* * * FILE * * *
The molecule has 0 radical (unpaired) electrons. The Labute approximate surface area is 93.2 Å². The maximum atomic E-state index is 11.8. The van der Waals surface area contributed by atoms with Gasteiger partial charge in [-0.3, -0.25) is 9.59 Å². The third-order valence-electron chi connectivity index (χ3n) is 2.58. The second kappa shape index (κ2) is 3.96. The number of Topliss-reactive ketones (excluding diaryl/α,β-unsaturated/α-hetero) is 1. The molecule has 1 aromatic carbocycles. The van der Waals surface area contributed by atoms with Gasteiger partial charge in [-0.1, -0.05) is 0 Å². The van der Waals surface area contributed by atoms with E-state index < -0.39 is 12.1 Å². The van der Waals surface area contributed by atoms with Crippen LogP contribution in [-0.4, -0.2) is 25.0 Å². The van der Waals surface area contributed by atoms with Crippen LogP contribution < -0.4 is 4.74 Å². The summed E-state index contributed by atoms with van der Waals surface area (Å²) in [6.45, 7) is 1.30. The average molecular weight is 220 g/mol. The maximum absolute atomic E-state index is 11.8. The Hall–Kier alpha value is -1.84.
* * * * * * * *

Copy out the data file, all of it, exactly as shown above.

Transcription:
The molecule has 0 radical (unpaired) electrons. The Labute approximate surface area is 93.2 Å². The maximum atomic E-state index is 11.8. The van der Waals surface area contributed by atoms with Gasteiger partial charge in [-0.3, -0.25) is 9.59 Å². The third-order valence-electron chi connectivity index (χ3n) is 2.58. The second kappa shape index (κ2) is 3.96. The number of Topliss-reactive ketones (excluding diaryl/α,β-unsaturated/α-hetero) is 1. The molecule has 1 aromatic carbocycles. The van der Waals surface area contributed by atoms with Gasteiger partial charge in [-0.1, -0.05) is 0 Å². The van der Waals surface area contributed by atoms with E-state index < -0.39 is 12.1 Å². The van der Waals surface area contributed by atoms with Crippen LogP contribution in [-0.4, -0.2) is 25.0 Å². The van der Waals surface area contributed by atoms with Crippen LogP contribution < -0.4 is 4.74 Å². The summed E-state index contributed by atoms with van der Waals surface area (Å²) in [6.45, 7) is 1.30. The average molecular weight is 220 g/mol. The maximum absolute atomic E-state index is 11.8. The Hall–Kier alpha value is -1.84.